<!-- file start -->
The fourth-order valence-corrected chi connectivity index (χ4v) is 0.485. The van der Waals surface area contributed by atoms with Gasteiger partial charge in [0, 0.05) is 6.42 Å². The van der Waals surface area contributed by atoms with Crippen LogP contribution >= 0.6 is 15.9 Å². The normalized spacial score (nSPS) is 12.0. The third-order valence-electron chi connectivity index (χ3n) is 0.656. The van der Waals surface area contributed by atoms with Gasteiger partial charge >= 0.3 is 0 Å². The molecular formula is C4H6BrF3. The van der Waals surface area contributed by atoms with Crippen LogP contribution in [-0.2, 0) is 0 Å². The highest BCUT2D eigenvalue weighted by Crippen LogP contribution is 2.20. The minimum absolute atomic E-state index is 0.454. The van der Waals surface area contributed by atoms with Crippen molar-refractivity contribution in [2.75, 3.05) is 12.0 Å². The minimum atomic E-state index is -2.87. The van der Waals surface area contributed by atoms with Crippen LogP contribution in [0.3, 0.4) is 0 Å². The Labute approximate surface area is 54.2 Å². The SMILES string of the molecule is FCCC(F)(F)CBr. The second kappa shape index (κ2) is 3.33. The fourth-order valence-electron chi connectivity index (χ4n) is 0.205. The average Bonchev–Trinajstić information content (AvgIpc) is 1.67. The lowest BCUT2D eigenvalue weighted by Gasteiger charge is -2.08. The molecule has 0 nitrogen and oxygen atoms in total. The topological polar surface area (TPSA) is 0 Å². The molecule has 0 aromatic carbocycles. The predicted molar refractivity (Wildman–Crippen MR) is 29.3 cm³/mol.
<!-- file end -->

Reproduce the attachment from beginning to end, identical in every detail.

The fourth-order valence-corrected chi connectivity index (χ4v) is 0.485. The van der Waals surface area contributed by atoms with Gasteiger partial charge in [0, 0.05) is 6.42 Å². The van der Waals surface area contributed by atoms with Crippen LogP contribution >= 0.6 is 15.9 Å². The normalized spacial score (nSPS) is 12.0. The third-order valence-electron chi connectivity index (χ3n) is 0.656. The van der Waals surface area contributed by atoms with Gasteiger partial charge >= 0.3 is 0 Å². The molecular formula is C4H6BrF3. The van der Waals surface area contributed by atoms with Crippen LogP contribution in [-0.2, 0) is 0 Å². The highest BCUT2D eigenvalue weighted by Crippen LogP contribution is 2.20. The minimum absolute atomic E-state index is 0.454. The van der Waals surface area contributed by atoms with Crippen molar-refractivity contribution in [2.75, 3.05) is 12.0 Å². The minimum atomic E-state index is -2.87. The van der Waals surface area contributed by atoms with Crippen LogP contribution in [0.3, 0.4) is 0 Å². The Labute approximate surface area is 54.2 Å². The SMILES string of the molecule is FCCC(F)(F)CBr. The second kappa shape index (κ2) is 3.33. The fourth-order valence-electron chi connectivity index (χ4n) is 0.205. The average Bonchev–Trinajstić information content (AvgIpc) is 1.67. The lowest BCUT2D eigenvalue weighted by Gasteiger charge is -2.08. The molecule has 0 nitrogen and oxygen atoms in total. The topological polar surface area (TPSA) is 0 Å². The molecule has 0 aromatic carbocycles. The predicted molar refractivity (Wildman–Crippen MR) is 29.3 cm³/mol.